Kadohata, Cynthia. A Million Shades of Gray. Atheneum Books for Young Readers, 2010.

Kerley, Barbara. Greetings From Planet Earth. Scholastic, 2007.

Lai, Thanhha. Inside Out and Back Again. HarperCollins, 2011.

Paterson, Katherine. Park’s Quest. Lodestar Books, 1998.

Testa, Maria. Almost Forever. Candlewick Press, 2007.

White, Ellen Emerson. The Journal of Patrick Seamus Flaherty, United States Marine Corps. Scholastic, 2002.

White, Ellen Emerson. Where Have all the Flowers Gone? The Diary of Molly MacKenzie Flaherty. Scholastic, 2002.

Other Selected War Stories

Anderson, Laurie Halse. The Impossible Knife of Memory. Viking Books for Young Readers, 2014.

Beal, Ishmael. A Long War Gone: Memoirs of a Boy Soldier. Sarah Crichton Books, 2008.

Morpugo, Michael. War: Stories of Conflict. Pan Children, 2005.

Tsuchiya, Yukio. Faithful Elephants: A True Story of Animals, People, and War. Houghton Mifflin Harcourt Books for Young Readers, 1997 (picture book).




After showing students pictures of military dogtags and explaining why they are used, have students cut out replicas of a dogtag from heavy construction paper. Then, ask them to write three lines on the dogtag describing themselves. Explain how to write a haiku poem if students would like to experiment with that form of poetry on the dogtag.


As a class, compare and contrast Tracy and Stargazer’s families. Then have students think about their own family and compare it to Tracy’s and Stargazer’s families. What elements are similar and which are different?  What do they like most about their own family? Make sure to share details of Elizabeth Partridge’s family from the “About the Author” section above to enrich your classroom conversation.

The Prevalence and Symbolism of Water

Water is important to the story, appearing at numerous key moments. Have students share places in the story where water is important. Discuss what water might means as a symbol in each of these situations. Further, ask students for their thoughts on water in California today; how has the story and the drought in California affected their thinking?


Childhood Photos

Photographs give clues to the past and the people captured in them. For example, Tracy has a photograph of herself as a young child at the orphanage. Ask students to bring in photos from when they were young children. Tell them not to put their names on the back.  Make copies of the photos and pass them around, asking other students to look at the picture and write down the details they observe. Have students guess, based on their observations, who is shown in each of the pictures. If there is time, ask students to select one photo and imagine a life for the child pictured. Have them create one paragraph based on the photograph from the first person perspective. Finally, reveal the identity of each of the photographs and invite students to share their paragraphs with the class.


Lists to Bring Order and Understanding

Stargazer starts making lists when he thinks something bad is going to happen. Think about your life; is there anything that could go wrong? Create one or more lists to organize your life or explain what is going on. Alternatively, write a list poem about yourself. What did you learn about yourself as a result of writing the poem?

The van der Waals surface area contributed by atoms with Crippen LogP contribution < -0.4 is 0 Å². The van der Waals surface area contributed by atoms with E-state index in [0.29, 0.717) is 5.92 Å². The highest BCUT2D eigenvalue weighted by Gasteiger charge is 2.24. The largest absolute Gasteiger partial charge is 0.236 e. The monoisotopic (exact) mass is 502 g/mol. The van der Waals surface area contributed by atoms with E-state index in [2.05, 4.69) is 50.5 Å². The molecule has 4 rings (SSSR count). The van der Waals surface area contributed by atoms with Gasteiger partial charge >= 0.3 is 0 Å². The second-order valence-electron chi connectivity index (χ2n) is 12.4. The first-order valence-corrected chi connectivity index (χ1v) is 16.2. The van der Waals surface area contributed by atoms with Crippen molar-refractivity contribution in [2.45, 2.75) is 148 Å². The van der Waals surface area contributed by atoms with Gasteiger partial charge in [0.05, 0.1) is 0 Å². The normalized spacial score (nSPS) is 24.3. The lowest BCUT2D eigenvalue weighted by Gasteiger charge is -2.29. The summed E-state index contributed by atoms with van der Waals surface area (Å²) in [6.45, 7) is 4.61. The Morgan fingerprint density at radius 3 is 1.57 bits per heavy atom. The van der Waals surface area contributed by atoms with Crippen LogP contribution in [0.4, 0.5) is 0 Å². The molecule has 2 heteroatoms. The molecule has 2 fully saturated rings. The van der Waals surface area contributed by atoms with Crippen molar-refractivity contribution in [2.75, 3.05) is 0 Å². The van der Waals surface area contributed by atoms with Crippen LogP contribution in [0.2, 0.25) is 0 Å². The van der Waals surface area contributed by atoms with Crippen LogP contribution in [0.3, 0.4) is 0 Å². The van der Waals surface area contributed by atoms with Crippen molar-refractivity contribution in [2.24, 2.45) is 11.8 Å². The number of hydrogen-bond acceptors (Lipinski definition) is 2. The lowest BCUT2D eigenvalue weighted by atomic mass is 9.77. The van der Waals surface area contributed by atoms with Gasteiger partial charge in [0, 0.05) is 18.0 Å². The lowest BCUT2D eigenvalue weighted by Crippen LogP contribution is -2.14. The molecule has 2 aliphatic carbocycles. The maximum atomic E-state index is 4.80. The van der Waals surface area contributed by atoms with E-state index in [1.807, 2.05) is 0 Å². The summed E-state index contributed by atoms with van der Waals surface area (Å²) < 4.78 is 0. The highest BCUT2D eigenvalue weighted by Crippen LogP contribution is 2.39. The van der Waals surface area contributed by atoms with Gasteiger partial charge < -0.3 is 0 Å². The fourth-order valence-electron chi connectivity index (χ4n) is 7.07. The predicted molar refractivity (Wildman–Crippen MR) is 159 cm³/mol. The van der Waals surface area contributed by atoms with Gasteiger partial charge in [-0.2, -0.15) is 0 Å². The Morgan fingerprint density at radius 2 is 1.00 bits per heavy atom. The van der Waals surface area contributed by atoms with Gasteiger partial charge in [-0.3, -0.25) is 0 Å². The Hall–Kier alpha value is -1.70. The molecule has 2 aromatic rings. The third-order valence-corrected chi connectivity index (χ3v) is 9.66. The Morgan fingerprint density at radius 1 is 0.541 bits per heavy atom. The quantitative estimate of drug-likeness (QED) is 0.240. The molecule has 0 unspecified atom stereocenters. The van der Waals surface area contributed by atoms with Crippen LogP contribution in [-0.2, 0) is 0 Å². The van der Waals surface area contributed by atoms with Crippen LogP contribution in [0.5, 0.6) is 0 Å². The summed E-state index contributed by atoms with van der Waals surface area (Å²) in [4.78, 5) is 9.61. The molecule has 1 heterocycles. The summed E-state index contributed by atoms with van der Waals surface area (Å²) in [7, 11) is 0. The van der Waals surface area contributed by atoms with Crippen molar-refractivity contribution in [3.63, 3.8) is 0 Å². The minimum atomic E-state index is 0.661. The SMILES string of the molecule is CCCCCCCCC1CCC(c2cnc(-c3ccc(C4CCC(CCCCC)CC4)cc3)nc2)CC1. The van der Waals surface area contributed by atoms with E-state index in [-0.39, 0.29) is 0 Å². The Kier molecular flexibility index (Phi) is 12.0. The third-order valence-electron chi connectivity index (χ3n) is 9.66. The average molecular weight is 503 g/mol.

Summer Vacation

Unlike most students, Tracy feels somewhat empty and sad when she thinks about summer vacation. Have a classroom discussion about the best and worst aspects of summer vacation. Ask your students to imagine their ideal summer vacation and to explain what makes it ideal. Conclude by having students create their own comic strip detailing their ideal summer vacation.


Orphans and Adoption

There are many orphans in children and young adult books, but not many in real life.  Brainstorm a list of books that have an orphan as a central character. Then, discuss in which of these books the orphan was adopted. Finally, conduct a class conversation on why authors create characters that are orphans. How does the character of an orphan and/or adoption change the possibilities of the story?


For an activity, ask students to read a book with an orphan as a main character and write a short essay on how the orphan changed or grew over the course of the novel.  Alternatively, ask students to write a short story where the central character is an orphan.  After they finish the story, ask them to reflect upon the setting they selected and the characteristics they ascribed to their main character.


The Power of Photographs

Have students pull photos of the different groups in the Vietnam War: for example, protesters in the U.S., members of the U.S. government, the Vietnamese people, and the U.S. military in Vietnam. Enlarge photos for classroom viewing and ask students to analyze the elements of the photographs. In addition, ask students to select historical pictures of what they think Tracy and Stargazer might look like.


Vietnam War

Prior to your discussion of the book, have students share what they know about the Vietnam War. Then, have them share their thoughts after reading the book. Did the book change their thinking? Encourage students to share ideas of additional research they might conduct in order to better understand the Vietnam War. If you have time, divide students into research teams to learn about the topics that intrigued them. Finally, using the research they learned, conduct a classroom debate on the Vietnam War, assuming it is early in the 1960’s (the U.S. involvement in the Vietnam War escalated in the 1960’s).  Have your class debate the pros and cons of the U.S. increasing its involvement in the war.


Tracy and Stargazer build a Viking funeral ship. Have students look up what such a ship looked like as well as find images of other funeral ships from earlier times. Have a class discussion on the cultural significance of funeral ships.  Conclude by bringing in materials for students to create their own small boats, either in the style of a funeral ship or any other historical style they have researched. Ask them to launch their boat outside of class--on a nearby creek or river or gutter. Finally, ask them to share their launching experiences--how hard was it to find some water in California today?


Additional Chapters

Have students imagine what happened to Tracy’s mother and grandmother after Tracy left.  Ask students to write a chapter from the perspective of Tracy’s mother or grandmother following Tracy’s departure.


2015-2016 California Young Reader Medal Resource Guide                 Dogtag Summer - page